can save an enormous amount of water. It is an ideal watering system
for most kinds of plants, if it is done correctly. Water is applied
through fixtures called emitters. Application is slow, so the water
enters the soil before runoff or evaporation occurs; it goes directly
to the plantís root zone. The purpose of this handout is to supplement
the free drip installation guides available online and at some local
hardware stores. You should obtain one of these guides before you
design your drip irrigation system.
Most of the soil in the City of San Luis Obispo has slow permeability.
This means water does not penetrate very easily. For example, some of
our local soil can accept water at a rate of only ľ inch per hour!
Water applied in moderate to large amounts, over relatively short
periods of time, will almost certainly pool or run off and not reach
the roots of the plants you are trying to irrigate. You can see why
there is such a strong case for drip irrigation, or very low volume
micro sprinklers, as opposed to hand watering in San Luis Obispo.
Every plant has different watering requirements, so you must keep a
determine an irrigation schedule. For example, shallow rooted annuals
may require more frequent watering of shorter duration. Plants pick up
water and minerals through tiny root structures called root hairs.
These structures are sensitive to water loss, so they should not be
allowed to completely dry out. Check the soil moisture by digging test
holes in the area in question. If dry soil is invading the root zone,
itís time to apply more water. After a few test holes, you will
probably have familiarized yourself with the state of your soil
moisture, so you will be able to guess more accurately in the future.
A general rule of thumb is when the first two to three inches of soil
begin to dry out, itís time to irrigate again; particularly with the
least drought tolerant plants.
There are a variety of drip emitters on the market.
Some emitters are adjustable and can easily be cleaned
out; these are very desirable features
that could save you maintenance time and replacement costs. Check with
you local hardware or irrigation supply stores before you choose which
type of emitter to install. You may also contact the Utilities
Conservation Office for information on the types of materials that are
Most drip irrigation guides carry irrigation schedules that may be
but keep in mind that the schedules may need to be
modified for use in San Luis Obispo. Some of our soils are quite
shallow, or tend to limit root depth due to a high
clay content. If your guide says to space two emitters at the base of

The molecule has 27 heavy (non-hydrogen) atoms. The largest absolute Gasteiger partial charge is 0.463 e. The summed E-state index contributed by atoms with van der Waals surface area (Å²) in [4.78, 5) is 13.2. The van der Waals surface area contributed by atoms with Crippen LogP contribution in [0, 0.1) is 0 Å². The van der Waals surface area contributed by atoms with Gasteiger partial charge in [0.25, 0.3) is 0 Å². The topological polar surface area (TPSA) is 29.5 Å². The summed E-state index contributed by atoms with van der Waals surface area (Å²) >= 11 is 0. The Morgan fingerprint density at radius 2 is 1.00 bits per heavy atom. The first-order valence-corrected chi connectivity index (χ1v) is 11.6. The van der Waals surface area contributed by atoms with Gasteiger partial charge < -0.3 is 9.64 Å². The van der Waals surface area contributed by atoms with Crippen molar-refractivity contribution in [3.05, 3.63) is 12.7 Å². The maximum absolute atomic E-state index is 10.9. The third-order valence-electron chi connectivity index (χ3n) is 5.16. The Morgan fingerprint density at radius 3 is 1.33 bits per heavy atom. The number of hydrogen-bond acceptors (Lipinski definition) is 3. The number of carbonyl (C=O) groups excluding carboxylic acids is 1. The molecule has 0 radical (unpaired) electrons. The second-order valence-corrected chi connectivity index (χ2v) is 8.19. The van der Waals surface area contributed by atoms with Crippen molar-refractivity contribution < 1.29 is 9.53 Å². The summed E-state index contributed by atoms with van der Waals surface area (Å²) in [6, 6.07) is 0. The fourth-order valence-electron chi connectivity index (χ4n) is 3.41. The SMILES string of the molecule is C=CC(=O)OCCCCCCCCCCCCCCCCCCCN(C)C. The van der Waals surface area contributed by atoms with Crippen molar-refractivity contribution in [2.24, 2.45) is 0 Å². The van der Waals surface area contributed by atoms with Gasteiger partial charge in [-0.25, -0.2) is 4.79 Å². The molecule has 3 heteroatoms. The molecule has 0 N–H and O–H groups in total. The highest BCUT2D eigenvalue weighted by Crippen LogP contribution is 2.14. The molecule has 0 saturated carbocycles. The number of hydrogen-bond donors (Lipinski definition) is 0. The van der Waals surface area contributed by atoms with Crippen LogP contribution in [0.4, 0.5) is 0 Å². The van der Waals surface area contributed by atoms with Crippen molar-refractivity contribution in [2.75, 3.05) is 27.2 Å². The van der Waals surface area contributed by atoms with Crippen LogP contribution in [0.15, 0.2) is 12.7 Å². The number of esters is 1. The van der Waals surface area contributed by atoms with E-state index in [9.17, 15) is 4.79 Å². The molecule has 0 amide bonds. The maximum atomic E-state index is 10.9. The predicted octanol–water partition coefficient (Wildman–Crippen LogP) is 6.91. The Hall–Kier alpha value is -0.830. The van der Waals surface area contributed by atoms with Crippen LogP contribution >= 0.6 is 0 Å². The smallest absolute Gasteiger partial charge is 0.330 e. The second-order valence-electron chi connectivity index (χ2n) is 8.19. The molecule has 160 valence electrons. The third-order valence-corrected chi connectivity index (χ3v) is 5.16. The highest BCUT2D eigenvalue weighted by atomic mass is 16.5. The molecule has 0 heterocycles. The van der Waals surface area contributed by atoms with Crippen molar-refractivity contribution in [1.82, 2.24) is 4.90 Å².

a tree, and water seven hours at a time, twice per week, that may be
excessive for our area. In shallow soils, or with shallow rooted
plants, such a schedule will distribute water well past the root zone,
where it will be wasted. Instead, check the literature to determine
how much water your emitter delivers per hour, and irrigate only long
enough to distribute water to your plantís root zone.
the case where root zones are shallow,
try experimenting with more emitters that run for less time. For
example, you can space emitters in a ring, under the outermost
branches of the tree (Figure 1). Limit your duration so that each
emitter distributes about one gallon, twice per week during the warmer
seasons. This will place the water where you need it, without
exceeding the appropriate root depth. With this modified schedule, you
may be able to water some of your less thirsty plants only once per
month; particularly if you incorporate a heavy surface mulch to
discourage water loss through evaporation.
Maintaining Your System.
Drip irrigation tends to require more maintenance than sprinkler
but if you choose the right system, you will be
rewarded with lower water bills, and a healthy landscape. Clogged or
broken emitters are the most common problems. As with sprinklers, a
monthly check of the
is recommended. Walk around while the system is running, to check for
broken or leaky emitters, and to make any necessary adjustments.
Regardless of the type of irrigation system you have, you should make
sure you know how to operate your automatic sprinkler timer, if you
own one. Check your handbook, or consult with your landscaper or the
Utilities Conservation Office for help.
Thick surface mulch is a vital part of any drip irrigation system;
its importance can not be overemphasized. Surface mulch
can be anything from bark chips to grass trimmings. Placed over the
emitters and the soil surface, it will prevent the sun from
evaporating the water you apply, and you will need to apply much less
water. For best results, apply surface mulch at least two inches
thick; preferably thicker. Different textures are available to suite
your landscape. Longer and finer textures are best for slopes, as they
tend to interlock and resist moving downhill. An added benefit to
surface mulch is weed control.
Types of mulch
is not uncommon for a thick surface mulch to preserve soil moisture
for several weeks after the end of the rainy season. Thick surface
mulch should be used over drip emitters only. In other systems, such
as sprinklers and microsprays, it will act
as a barrier; preventing water from reaching the soil.
More information is available on solving your
water use problems. If you need to speak with someone, call the
Utilities Conservation Office at 781-7217 or 781-7213.